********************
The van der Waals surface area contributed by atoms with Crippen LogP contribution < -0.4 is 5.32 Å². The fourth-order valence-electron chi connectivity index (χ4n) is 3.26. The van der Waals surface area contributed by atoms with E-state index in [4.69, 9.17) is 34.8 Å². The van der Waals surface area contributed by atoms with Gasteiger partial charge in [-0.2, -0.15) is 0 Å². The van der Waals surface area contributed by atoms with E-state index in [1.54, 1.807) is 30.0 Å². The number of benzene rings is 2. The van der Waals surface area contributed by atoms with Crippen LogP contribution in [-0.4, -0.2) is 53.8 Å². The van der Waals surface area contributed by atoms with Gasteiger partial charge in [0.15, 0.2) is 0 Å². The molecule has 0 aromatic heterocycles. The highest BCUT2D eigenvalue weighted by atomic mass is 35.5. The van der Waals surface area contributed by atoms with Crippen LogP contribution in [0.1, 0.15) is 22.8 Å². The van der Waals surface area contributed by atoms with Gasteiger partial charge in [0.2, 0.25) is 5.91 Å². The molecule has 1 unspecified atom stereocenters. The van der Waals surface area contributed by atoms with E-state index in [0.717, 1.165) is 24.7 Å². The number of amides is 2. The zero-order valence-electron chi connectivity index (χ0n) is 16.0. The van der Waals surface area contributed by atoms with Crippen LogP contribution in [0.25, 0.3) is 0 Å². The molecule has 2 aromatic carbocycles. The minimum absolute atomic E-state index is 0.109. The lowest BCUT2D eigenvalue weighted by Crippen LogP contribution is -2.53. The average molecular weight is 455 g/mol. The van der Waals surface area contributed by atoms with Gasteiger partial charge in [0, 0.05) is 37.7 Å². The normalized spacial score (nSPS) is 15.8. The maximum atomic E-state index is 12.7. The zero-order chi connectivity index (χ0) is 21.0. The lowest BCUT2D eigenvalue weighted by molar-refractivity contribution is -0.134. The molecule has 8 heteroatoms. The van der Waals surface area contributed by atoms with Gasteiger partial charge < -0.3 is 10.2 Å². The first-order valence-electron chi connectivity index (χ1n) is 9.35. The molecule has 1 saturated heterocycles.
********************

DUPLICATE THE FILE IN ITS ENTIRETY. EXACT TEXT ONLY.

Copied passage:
The van der Waals surface area contributed by atoms with Crippen LogP contribution < -0.4 is 5.32 Å². The fourth-order valence-electron chi connectivity index (χ4n) is 3.26. The van der Waals surface area contributed by atoms with E-state index in [4.69, 9.17) is 34.8 Å². The van der Waals surface area contributed by atoms with Gasteiger partial charge in [-0.2, -0.15) is 0 Å². The van der Waals surface area contributed by atoms with E-state index in [1.54, 1.807) is 30.0 Å². The number of benzene rings is 2. The van der Waals surface area contributed by atoms with Crippen LogP contribution in [-0.4, -0.2) is 53.8 Å². The van der Waals surface area contributed by atoms with Gasteiger partial charge in [0.15, 0.2) is 0 Å². The molecule has 0 aromatic heterocycles. The highest BCUT2D eigenvalue weighted by atomic mass is 35.5. The van der Waals surface area contributed by atoms with Crippen LogP contribution in [0.1, 0.15) is 22.8 Å². The van der Waals surface area contributed by atoms with Gasteiger partial charge in [0.2, 0.25) is 5.91 Å². The molecule has 1 unspecified atom stereocenters. The van der Waals surface area contributed by atoms with E-state index in [0.717, 1.165) is 24.7 Å². The number of amides is 2. The zero-order valence-electron chi connectivity index (χ0n) is 16.0. The van der Waals surface area contributed by atoms with Crippen LogP contribution in [0.25, 0.3) is 0 Å². The molecule has 2 aromatic carbocycles. The minimum absolute atomic E-state index is 0.109. The lowest BCUT2D eigenvalue weighted by Crippen LogP contribution is -2.53. The average molecular weight is 455 g/mol. The van der Waals surface area contributed by atoms with Gasteiger partial charge in [0, 0.05) is 37.7 Å². The normalized spacial score (nSPS) is 15.8. The maximum atomic E-state index is 12.7. The zero-order chi connectivity index (χ0) is 21.0. The lowest BCUT2D eigenvalue weighted by molar-refractivity contribution is -0.134. The molecule has 8 heteroatoms. The van der Waals surface area contributed by atoms with Gasteiger partial charge < -0.3 is 10.2 Å². The first-order valence-electron chi connectivity index (χ1n) is 9.35. The molecule has 1 saturated heterocycles.